Driving Songs You May Have Missed

Ten great driving songs you may have forgotten about or didn’t know about

Driving songs image by Sutasinee Anukul (via Shutterstock).
Image by Sutasinee Anukul (via Shutterstock).

Our love of motoring has inspired many songwriters over the last sixty years. There are countless compilation albums featuring songs suitable for drivetime radio or seasoned petrolheads. Inevitably, there is some duplication: you could have four compilation CDs or streamed playlists which feature 2-4-6-8 Motorway on all of them. For today’s post, we look at a selection of driving songs you may have missed.

1. Driving Away From Home (Jim’s Tune), It’s Immaterial (1986): from April of that year, the Liverpudlian group turned a road movie into a 7” single. It was the group’s biggest hit, peaking at Number 18. The 12” versions are well worth listening to as well.

2. Brand New Cadillac, The Clash (1979): second track in The Clash’s London Calling album, Joe Strummer and Co gave us this rich cover version of Vince Taylor and the Playboys’ 1959 song.

3. In Your Car, The Cool Notes (1985): during the mid-eighties, there was a vibrant jazz funk scene around the clubs in London and South East England. The Cool Notes’ number is a marked contrast to the previous driving songs, having jolly lyrics. It peaked at Number 13 in the UK Singles Chart.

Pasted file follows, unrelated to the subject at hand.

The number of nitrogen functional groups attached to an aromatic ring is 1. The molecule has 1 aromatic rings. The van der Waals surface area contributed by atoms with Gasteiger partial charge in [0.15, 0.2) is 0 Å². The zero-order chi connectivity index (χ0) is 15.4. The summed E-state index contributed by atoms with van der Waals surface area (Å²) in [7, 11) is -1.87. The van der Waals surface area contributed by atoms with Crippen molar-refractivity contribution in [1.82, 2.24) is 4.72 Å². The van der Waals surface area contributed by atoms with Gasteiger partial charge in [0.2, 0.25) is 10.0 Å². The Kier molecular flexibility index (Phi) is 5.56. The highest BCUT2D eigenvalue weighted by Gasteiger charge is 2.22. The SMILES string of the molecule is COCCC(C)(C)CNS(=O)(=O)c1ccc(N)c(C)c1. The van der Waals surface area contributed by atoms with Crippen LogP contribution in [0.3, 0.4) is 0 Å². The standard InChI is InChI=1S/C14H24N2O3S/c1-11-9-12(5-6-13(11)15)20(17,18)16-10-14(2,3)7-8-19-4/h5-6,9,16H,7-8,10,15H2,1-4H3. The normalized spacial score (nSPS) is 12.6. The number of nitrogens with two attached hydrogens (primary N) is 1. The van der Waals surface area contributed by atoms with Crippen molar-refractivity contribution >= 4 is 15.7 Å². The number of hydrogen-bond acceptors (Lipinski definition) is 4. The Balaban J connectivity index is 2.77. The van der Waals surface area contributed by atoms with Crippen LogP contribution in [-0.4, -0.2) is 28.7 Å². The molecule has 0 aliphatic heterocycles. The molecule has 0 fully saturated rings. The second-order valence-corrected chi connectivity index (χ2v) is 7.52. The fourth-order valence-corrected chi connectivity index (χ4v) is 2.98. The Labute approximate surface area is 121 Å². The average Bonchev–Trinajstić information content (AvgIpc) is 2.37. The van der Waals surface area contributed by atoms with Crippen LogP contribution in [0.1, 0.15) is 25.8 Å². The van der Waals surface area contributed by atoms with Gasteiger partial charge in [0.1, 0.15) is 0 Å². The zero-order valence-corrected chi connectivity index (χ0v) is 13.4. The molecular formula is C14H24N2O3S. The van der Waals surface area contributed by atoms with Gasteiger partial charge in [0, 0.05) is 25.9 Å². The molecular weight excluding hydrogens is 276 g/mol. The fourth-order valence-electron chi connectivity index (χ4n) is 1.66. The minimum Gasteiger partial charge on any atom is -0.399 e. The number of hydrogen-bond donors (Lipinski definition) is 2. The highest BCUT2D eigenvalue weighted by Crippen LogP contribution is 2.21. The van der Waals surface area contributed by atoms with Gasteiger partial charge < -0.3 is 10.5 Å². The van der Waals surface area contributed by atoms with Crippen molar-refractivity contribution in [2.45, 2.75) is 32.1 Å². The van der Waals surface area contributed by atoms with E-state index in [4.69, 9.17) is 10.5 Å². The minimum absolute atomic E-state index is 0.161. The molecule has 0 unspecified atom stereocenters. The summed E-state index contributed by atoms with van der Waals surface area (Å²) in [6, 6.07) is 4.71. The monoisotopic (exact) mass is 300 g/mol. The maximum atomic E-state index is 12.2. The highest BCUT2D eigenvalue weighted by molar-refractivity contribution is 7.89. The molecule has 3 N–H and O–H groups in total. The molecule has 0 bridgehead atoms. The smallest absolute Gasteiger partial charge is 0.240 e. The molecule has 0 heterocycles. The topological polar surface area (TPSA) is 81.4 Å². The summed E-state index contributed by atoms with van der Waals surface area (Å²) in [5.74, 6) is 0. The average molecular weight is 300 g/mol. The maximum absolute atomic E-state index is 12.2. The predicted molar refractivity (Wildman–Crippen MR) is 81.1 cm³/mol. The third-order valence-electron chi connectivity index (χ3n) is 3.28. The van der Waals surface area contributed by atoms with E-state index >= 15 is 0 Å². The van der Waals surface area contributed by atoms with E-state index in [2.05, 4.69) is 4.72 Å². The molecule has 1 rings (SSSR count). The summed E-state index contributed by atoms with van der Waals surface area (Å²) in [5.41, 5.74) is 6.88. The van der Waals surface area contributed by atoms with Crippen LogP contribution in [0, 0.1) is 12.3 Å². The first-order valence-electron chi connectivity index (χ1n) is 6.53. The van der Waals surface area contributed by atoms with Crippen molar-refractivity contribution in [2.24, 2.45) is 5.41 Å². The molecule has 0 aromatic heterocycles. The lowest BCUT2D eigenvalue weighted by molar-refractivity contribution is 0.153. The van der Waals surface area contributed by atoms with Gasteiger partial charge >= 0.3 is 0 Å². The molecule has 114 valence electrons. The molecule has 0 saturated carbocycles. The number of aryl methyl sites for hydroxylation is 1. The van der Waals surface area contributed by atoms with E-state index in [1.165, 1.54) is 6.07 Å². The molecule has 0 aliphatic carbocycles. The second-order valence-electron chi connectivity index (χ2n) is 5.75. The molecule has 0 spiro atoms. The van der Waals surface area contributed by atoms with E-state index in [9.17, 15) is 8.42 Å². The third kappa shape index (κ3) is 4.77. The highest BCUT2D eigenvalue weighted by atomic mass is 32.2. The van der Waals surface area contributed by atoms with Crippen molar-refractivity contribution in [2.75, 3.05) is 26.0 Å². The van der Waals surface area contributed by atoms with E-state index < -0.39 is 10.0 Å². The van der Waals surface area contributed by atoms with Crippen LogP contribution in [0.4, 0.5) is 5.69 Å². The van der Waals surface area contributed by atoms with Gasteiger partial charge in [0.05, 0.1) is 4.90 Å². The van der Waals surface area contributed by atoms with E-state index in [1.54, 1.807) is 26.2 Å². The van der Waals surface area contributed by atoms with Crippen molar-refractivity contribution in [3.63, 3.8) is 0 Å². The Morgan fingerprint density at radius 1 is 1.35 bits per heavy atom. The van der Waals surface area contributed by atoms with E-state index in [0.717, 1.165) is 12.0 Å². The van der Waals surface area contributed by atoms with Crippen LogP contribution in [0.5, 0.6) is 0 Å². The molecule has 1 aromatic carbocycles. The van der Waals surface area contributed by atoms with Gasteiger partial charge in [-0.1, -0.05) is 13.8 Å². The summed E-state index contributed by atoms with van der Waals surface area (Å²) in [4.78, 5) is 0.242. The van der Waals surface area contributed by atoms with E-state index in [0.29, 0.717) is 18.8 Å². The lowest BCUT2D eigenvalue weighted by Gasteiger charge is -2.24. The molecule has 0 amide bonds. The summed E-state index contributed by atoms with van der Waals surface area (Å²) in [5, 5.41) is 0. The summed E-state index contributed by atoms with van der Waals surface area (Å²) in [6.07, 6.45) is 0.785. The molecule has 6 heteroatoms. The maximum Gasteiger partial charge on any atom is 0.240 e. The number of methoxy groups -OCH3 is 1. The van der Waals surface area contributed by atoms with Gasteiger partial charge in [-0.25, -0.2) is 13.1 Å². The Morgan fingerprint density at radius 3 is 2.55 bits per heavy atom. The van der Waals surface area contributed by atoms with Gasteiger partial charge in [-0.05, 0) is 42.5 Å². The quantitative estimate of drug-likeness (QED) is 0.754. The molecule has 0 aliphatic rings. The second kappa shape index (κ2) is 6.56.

4. GTO, Sinitta (1987): before being known as Simon Cowell’s girlfriend, she had a decent music career in the late-1980s (So Macho and Toy Boy her other most famous tunes). GTO was an elegy to a boyfriend who cared more about his Ferrari 250 GTO than his girlfriend. This tune peaked at Number 15.

5. Beep Beep, The Playmates (1958): a race between a Cadillac and a Nash Rambler inspired this tune by The Playmates. In our countdown of driving songs, the only one where its lyrics had to be changed. To avoid product placement issues, the European version of this song saw the Cadillac substituted for a limousine, with the Nash Rambler changed to a bubble car.

6. I’m In Love With My Car, Queen (1975): in slightly over three minutes, Roger Taylor’s paean to auto-eroticism mentions any car part that one cares to mention. It was also the ‘B’ side to Bohemian Rhapsody, a UK Number One for nine weeks the first time around.

7. Jessica, The Allman Brothers (1973): this is probably the best known one of our driving songs. Since its first episode in 1978, Jessica was adopted as the theme tune for Top Gear. The present incarnation of theme has been remixed for today’s audiences, though sounds pretty similar.

Drive 4 Life Academy, 31 March 2017.

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